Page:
Why influencers are not programmatic
On the heels of a deal that makes influencer content available for programmatic buys, columnist Maggie Malek explains why treating influencers programmatically is a bad idea.
Influence relationship management and marketing is one of my favorite topics to discuss with clients, and it’s a topic I’ve addressed before.
Long before influencer marketing became an industry buzzword, consumers were reacting positively to branded messages from experts and key opinion leaders. But the rise of social media has enabled brands and agencies to ramp up what was already happening and tap celebrities, persons of note and creators to help them reach broader (or new) audiences.
With this has come the emergence of helpful tools that identify relevant influencers across the numerous social channels. However, there is no unifying or automated platform to manage all the sponsored and organic influencer content across the various social platforms and formats. And as influencer marketing becomes a larger and more important piece of a marketer’s budget, the need for standardization is growing.
Recently, ROI Influencer Media (a leading influencer aggregator) announced partnerships with several programmatic buying platforms, including DoubleClick Ad Exchange, PubMatic, Rubicon Project and OpenX. This is the first real attempt at standardizing and modernizing influencer marketing to include large-scale ad buying, offering up bundles of signed influencers.
What does this mean?
Now advertisers can more easily include influencers in their media mix.
- Digital ad buyers who work within these programmatic platforms will be able to plan and buy influencers’ native social content in much the same way they buy other forms of digital media.
- Buyers will have direct programmatic access to ROI Influencer Media’s network of 10,000 influencers.
- The ad inventory will be on a CPM basis, like other digital media formats, with influencers still in control of the ads, just as publishers control their digital ad inventory.
- Influencers can negotiate the pricing and terms of the deal or turn it down completely if they don’t see it as a fit.
What’s the downside?
In the quest for order, some challenges and nuances must be addressed.
Strategy needs to come first. Without a strategy, influencer marketing can waste valuable ad dollars. This most commonly occurs when brands leap straight into pitching influencers at scale — which I fear may happen when it comes to the idea of treating influencers programmatically.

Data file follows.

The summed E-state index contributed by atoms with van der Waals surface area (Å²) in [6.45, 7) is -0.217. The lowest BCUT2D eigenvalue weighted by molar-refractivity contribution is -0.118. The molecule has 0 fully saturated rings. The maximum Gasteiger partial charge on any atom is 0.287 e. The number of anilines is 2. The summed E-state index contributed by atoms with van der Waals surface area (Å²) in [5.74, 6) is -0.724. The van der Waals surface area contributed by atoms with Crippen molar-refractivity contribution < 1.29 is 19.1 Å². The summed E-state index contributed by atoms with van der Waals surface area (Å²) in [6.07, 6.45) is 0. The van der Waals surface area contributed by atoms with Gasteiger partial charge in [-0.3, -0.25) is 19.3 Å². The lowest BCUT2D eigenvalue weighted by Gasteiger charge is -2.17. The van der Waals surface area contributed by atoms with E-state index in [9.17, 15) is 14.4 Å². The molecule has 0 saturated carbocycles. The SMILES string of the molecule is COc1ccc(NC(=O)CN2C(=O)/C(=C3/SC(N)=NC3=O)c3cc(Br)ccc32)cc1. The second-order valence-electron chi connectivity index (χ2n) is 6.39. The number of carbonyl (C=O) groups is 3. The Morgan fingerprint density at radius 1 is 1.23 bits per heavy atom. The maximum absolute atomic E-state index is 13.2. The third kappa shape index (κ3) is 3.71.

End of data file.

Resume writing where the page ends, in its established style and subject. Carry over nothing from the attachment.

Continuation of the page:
Smart influencer marketing requires an effective plan with three-way alignment between the brand, the influencer and the end user, which you can read about here.
Influencer marketing is built on authenticity and quality. However, with programmatic ad buying, those words don’t come up often.
Programmatic is all about bidding and algorithms; influencer marketing, done right, is about delivering real value with authentic stories and content that attracts, converts and retains consumers. It’s true brand-to-consumer communication via well-vetted partners.
CPMs for influencer marketing will always be higher than for traditional media. While it’s good news for marketers that they will be able to make purchase decisions on a CPM basis, the cost per piece of content is still going to be higher. So if you are chasing a low CPM because it’s what you are used to with traditional media, influencer marketing will always be cut first.
Measurement for success of influencer marketing is based on engagement. Comparing metrics such as CPM isn’t necessarily the best way to judge influencer marketing success. Instead, it should be judged on consumers’ actual interaction with the content — evaluated on a cost-per-view (actual view) or cost-per-engagement basis.
Are they reading it? Are they clicking through? How is the content affecting the brand’s rank in search? These are more impactful metrics than just CPM, as this content is higher quality than a traditional ad unit.
Programmatic erodes consumer trust. If advertisers have learned one thing from ad-blocking technology, it should be that when you treat consumers like a commodity, you erode their trust.
Treating influencer marketing in the same way will lead to the same conclusion. Consumers will stop trusting online influencers and will learn to ignore messages from them. This means advertisers will lose another avenue to reach an already hard-to-capture audience.
Pushing back against programmatic
New technology that enables brands to scale their influencer marketing programs more effectively is great. However, treating this practice as a programmatic media buy alone will turn consumers away from the influencers they have historically turned to for advice and guidance.
What also sets influencer marketing apart from programmatic buying is that the former is not a “set it and forget it” strategy. That’s not to say data doesn’t play a big part in it. For a campaign to succeed, constant optimizations and adjustments should be made based on influencer segments, brand message performance and audience engagement.
By constantly learning from influencer program performance, brands will be able to use their influencer budgets effectively and create more targeted programs that achieve brand goals.
The explosion of influencer marketing definitely makes necessary some kind of automated platform to manage all the content across social platforms and formats. However, given that influencer-specific content is a vital part of a brand’s authentic storytelling, I don’t believe it should be given over to programmatic buys.